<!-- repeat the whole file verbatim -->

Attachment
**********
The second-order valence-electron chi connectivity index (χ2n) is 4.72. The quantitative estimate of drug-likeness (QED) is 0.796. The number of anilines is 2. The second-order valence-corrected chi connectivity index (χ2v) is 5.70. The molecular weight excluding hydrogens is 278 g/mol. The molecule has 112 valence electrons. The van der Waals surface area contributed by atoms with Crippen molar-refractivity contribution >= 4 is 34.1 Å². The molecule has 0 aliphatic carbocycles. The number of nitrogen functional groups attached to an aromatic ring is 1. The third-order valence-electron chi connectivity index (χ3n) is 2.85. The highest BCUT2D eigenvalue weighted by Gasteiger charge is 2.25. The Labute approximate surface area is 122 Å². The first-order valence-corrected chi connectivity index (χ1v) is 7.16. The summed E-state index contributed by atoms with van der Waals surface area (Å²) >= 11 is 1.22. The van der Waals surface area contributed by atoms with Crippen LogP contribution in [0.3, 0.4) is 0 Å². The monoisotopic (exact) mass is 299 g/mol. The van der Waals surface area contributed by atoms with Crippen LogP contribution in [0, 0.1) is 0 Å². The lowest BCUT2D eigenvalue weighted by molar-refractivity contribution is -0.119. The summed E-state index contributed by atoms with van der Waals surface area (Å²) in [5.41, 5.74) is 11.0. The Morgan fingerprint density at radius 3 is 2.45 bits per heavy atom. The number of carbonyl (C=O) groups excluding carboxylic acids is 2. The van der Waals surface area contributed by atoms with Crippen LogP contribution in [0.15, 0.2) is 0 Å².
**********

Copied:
The second-order valence-electron chi connectivity index (χ2n) is 4.72. The quantitative estimate of drug-likeness (QED) is 0.796. The number of anilines is 2. The second-order valence-corrected chi connectivity index (χ2v) is 5.70. The molecular weight excluding hydrogens is 278 g/mol. The molecule has 112 valence electrons. The van der Waals surface area contributed by atoms with Crippen molar-refractivity contribution >= 4 is 34.1 Å². The molecule has 0 aliphatic carbocycles. The number of nitrogen functional groups attached to an aromatic ring is 1. The third-order valence-electron chi connectivity index (χ3n) is 2.85. The highest BCUT2D eigenvalue weighted by Gasteiger charge is 2.25. The Labute approximate surface area is 122 Å². The first-order valence-corrected chi connectivity index (χ1v) is 7.16. The summed E-state index contributed by atoms with van der Waals surface area (Å²) >= 11 is 1.22. The van der Waals surface area contributed by atoms with Crippen LogP contribution in [0.3, 0.4) is 0 Å². The monoisotopic (exact) mass is 299 g/mol. The van der Waals surface area contributed by atoms with Crippen LogP contribution in [0, 0.1) is 0 Å². The lowest BCUT2D eigenvalue weighted by molar-refractivity contribution is -0.119. The summed E-state index contributed by atoms with van der Waals surface area (Å²) in [5.41, 5.74) is 11.0. The Morgan fingerprint density at radius 3 is 2.45 bits per heavy atom. The number of carbonyl (C=O) groups excluding carboxylic acids is 2. The van der Waals surface area contributed by atoms with Crippen LogP contribution in [0.15, 0.2) is 0 Å².